Brickwork specification – Details matter
Getting the brickwork specification right will create a design statement that will help your property development sell faster. In this second blog, we get Billy Mavropoulos from Bureau de Change to tell us get how to get the details right to add that extra “wow” factor.
Having chosen your brick colour and texture – see blog “Make your Building Stand Out – A Guide to Brickwork Specification” – we take a look at how you can begin to mix it up to see how different bond patterns and mortars can make your building stand out from the crowd.
Brick bond patterns
How you lay your bricks will affect its structural stability and strength but can also add aesthetic appeal and a note of subtle difference. Below are the five most common bonding patterns that you will come across in the UK:
Let’s start with the most familiar, the stretcher bond. This is the most economical bond and is the most commonly used for single skin modern buildings. And because you use mostly full bricks it reduces cutting and waste and improves laying efficiency.
Design tip: It’s familiar, uniform and you can use it in and around historically sensitive sites.
This is a historical and very strong bond that exposes the header face of the brick.
Design tip: It offers you more design flexibility for creating curved form works than the stretcher bond, while still offering the same rhythm.
Okay let’s begin to mix it up a bit now; the English bond uses alternative courses of headers and stretchers in which the headers are centralised with the mid-point of the stretcher. This gives you a very strong bond, which is why it’s often used for civil engineering structures such as bridges or embankment walls.
Design tip: For something different why not select different textured or coloured bricks to emphasis the break in continuity?
The Flemish bond continues in the same vein of mixing it up a bit. This time the headers are centralised with the mid-point of the stretcher on the course below and above. Traditionally builders would construct walls that were one full stretcher in width, but in modern times this bond uses a single skin, or half brick, by introducing snap headers or bats.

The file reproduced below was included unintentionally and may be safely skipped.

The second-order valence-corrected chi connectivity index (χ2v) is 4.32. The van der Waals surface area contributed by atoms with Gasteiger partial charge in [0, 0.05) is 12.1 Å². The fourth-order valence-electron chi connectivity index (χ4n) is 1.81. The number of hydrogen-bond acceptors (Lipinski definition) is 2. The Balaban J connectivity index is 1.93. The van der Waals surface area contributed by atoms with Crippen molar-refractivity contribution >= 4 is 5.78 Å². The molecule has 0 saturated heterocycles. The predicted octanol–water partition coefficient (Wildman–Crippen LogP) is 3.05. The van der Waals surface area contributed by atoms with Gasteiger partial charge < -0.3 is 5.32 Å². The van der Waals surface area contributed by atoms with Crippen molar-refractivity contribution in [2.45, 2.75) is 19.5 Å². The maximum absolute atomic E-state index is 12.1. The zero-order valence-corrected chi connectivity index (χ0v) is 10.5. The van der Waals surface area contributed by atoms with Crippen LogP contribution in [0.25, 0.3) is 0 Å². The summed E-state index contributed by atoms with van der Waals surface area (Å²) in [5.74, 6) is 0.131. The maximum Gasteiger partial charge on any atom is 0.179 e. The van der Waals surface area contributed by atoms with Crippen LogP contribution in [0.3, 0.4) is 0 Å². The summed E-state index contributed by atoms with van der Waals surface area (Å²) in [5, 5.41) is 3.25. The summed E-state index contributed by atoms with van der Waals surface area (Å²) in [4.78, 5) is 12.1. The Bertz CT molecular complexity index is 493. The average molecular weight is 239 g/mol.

Design tip: This decorative bond lends a visual patterned regularity. Try adding alternative texture or colour headers to achieve a chequered effect.
Stack brick bond
This is a modern and contemporary bond where the bricks are vertically or horizontally stacked – they do not overlap from course to course. A word of warning this gives a weak bond which you will need to compensate for with bed reinforcement and increased wall tie frequency – we would advice you to speak to your structural engineer.
Design tip: Perfect vertical and horizontal alignments allow you to focus on the bricks’ design and qualities. Specifiers often use them for feature walls and rain-screens.
The Role of Mortar in Your Design
While you spend a lot of time choosing the right brick for your development, it’s worth remembering that mortar makes up about 17% of a wall. It is vital that you do not overlook its impact on your overall scheme.
Different mortar colours are achieved using a combination of coloured sands and cements,
although ready-mixed coloured mortars are also available.
Here are some mortar and brick combinations to think about: